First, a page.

The average person probably knows that cruising altitude for a commercial aircraft is 35,000 feet - or at least in that region. But what they might not know is that there are five types of altitude when it comes to aviation. True altitude, indicated altitude, pressure altitude, density altitude, and absolute altitude are all representations of altitude that differ based on a number of factors and guidelines. This blog will explain each type of altitude as well as the tools used to measure them.
Before looking at the five types of altitude, let’s first look at how altitude is measured. The most common tool for measuring altitude is an altimeter. An altimeter is a switch pressure altitude part that uses an aneroid barometer to measure the atmospheric pressure via a static port on the outside of the aircraft. The aneroid altimeter is calibrated to display the atmospheric pressure directly as an altitude above mean sea level. These tools, called pressure altimeters, contain a hollow box that expands as pressure falls and contracts as pressure rises. When the box changes in size, a system of levers and gears moves a dial to display the measurement.
The other type of altimeter, while more advanced, is actually much simpler in terms of function. This type of altimeter, a radar altimeter, sends radio waves down to sea level where they are reflected off a surface and return to the aircraft. The altimeter times the radio wave’s journey and uses that information to calculate altitude. These altimeters are faster and more precise, making them very popular in high-speed aircraft and aircraft that fly at low altitudes. Now that you have a better understanding of how altitude is calculated, let’s look at its five types.
The first type of altitude is called true altitude. This represents the height of an aircraft above mean sea level (MSL). Mean sea level is the average sea level, because actual sea level is variable. Outside the context of aviation, true altitude is what people would call elevation. Most personal aircraft are not equipped to measure true altitude, so it is not used commonly. The next type, indicated altitude, is the altitude indicated by the altimeter. It is used to gauge a plane’s distance from ground obstacles, terrain, and the vertical distance between other aircraft occupying the same airspace. This distance is called vertical separation and, while indicated altitude is relatively accurate means of identifying vertical separation, it is only used below 18,000 feet.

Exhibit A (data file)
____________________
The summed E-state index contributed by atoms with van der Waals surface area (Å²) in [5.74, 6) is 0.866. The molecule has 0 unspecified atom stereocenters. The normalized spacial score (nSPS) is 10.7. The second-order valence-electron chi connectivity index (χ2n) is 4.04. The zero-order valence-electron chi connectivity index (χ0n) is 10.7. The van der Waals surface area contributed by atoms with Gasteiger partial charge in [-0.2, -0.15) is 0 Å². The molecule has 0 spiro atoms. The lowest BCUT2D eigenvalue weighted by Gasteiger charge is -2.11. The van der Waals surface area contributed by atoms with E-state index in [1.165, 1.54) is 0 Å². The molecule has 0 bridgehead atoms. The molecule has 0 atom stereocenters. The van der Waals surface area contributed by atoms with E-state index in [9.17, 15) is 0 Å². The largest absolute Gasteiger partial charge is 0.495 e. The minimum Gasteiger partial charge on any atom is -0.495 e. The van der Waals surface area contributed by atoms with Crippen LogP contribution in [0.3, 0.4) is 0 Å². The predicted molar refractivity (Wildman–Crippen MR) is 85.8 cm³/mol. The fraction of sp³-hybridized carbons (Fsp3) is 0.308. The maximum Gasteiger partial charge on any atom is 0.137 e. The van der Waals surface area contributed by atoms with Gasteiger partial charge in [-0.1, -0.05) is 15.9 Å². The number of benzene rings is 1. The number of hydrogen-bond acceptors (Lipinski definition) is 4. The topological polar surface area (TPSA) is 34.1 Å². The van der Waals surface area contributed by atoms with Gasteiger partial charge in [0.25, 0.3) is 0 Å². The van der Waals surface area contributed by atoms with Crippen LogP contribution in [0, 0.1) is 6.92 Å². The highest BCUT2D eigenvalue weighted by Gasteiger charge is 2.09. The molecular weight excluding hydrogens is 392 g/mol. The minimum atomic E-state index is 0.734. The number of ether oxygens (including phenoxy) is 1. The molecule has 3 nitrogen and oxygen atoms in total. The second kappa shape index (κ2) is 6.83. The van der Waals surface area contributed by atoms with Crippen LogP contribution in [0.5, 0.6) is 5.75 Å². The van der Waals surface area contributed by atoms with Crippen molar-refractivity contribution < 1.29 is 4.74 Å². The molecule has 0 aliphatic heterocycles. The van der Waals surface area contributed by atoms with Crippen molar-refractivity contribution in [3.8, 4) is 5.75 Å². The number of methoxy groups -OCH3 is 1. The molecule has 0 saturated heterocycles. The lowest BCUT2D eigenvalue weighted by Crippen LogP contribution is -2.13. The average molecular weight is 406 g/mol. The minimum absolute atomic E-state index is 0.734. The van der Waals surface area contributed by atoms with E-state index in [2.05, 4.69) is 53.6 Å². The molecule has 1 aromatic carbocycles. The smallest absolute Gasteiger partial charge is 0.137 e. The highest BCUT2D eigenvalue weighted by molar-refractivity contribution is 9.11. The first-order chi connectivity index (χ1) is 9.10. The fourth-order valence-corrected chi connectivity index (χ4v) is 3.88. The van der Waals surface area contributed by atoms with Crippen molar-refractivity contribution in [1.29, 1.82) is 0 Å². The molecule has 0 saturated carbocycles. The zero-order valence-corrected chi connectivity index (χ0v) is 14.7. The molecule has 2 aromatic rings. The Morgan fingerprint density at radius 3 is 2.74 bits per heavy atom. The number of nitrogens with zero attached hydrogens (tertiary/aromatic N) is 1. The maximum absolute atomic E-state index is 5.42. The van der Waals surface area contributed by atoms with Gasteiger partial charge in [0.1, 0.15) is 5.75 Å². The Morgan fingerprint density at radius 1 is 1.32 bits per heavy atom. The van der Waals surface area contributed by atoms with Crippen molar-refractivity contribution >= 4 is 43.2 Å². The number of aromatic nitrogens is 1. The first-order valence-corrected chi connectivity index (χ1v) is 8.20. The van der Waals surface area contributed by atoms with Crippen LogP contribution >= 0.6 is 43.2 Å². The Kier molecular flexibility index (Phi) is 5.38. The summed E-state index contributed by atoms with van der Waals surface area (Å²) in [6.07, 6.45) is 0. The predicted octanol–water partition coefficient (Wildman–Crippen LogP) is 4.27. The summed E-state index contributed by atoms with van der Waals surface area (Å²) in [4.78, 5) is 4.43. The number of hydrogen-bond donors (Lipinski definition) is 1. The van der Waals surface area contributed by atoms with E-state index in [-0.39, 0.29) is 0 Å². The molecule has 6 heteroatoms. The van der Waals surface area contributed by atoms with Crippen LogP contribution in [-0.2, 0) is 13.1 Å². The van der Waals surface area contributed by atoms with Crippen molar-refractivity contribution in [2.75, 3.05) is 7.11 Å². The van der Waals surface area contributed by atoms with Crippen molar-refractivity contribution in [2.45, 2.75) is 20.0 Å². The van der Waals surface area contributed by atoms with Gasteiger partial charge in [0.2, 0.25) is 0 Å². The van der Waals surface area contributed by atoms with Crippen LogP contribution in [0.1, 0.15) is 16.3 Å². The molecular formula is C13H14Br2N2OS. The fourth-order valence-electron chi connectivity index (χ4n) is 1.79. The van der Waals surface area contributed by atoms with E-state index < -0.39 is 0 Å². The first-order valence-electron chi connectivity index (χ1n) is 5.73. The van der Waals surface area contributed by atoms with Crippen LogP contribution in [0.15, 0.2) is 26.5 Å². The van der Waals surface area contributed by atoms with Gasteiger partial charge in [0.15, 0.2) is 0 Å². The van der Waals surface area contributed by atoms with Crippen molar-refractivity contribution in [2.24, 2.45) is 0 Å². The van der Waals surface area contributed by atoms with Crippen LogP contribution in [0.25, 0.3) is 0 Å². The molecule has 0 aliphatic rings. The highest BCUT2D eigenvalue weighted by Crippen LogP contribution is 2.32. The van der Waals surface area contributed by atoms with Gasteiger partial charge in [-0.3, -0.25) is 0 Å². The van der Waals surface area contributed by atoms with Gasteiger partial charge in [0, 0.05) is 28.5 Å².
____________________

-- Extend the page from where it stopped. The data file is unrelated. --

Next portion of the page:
Pressure altitude is the altitude above the standard datum plane, an imaginary line set by the altimeter at 29.92 inches of mercury - the standard measurement of a pressure altimeter. Pressure altitude is critical when computing the performance data of an aircraft such as takeoff and landing distances. Pressure altitude is also the altitude pilots use when flying at 18,000 feet or above. Density altitude is similar to pressure altitude, but differs in that it is corrected for the constantly changing temperature. Rather than being an indication of altitude above ground or sea level, density altitude represents the air density in a given location at the current temperature. Depending on air density, aircraft can have more or less lift, as well as more or less engine power. Because of this, the pilot needs to know the density altitude in order to adjust factors like air speed, takeoff and landing distance, and more. The final type of altitude is absolute altitude. Very simply, absolute altitude is the exact height of an aircraft above ground level, meaning it is constantly changing during flight. This is measured by a radar altimeter.
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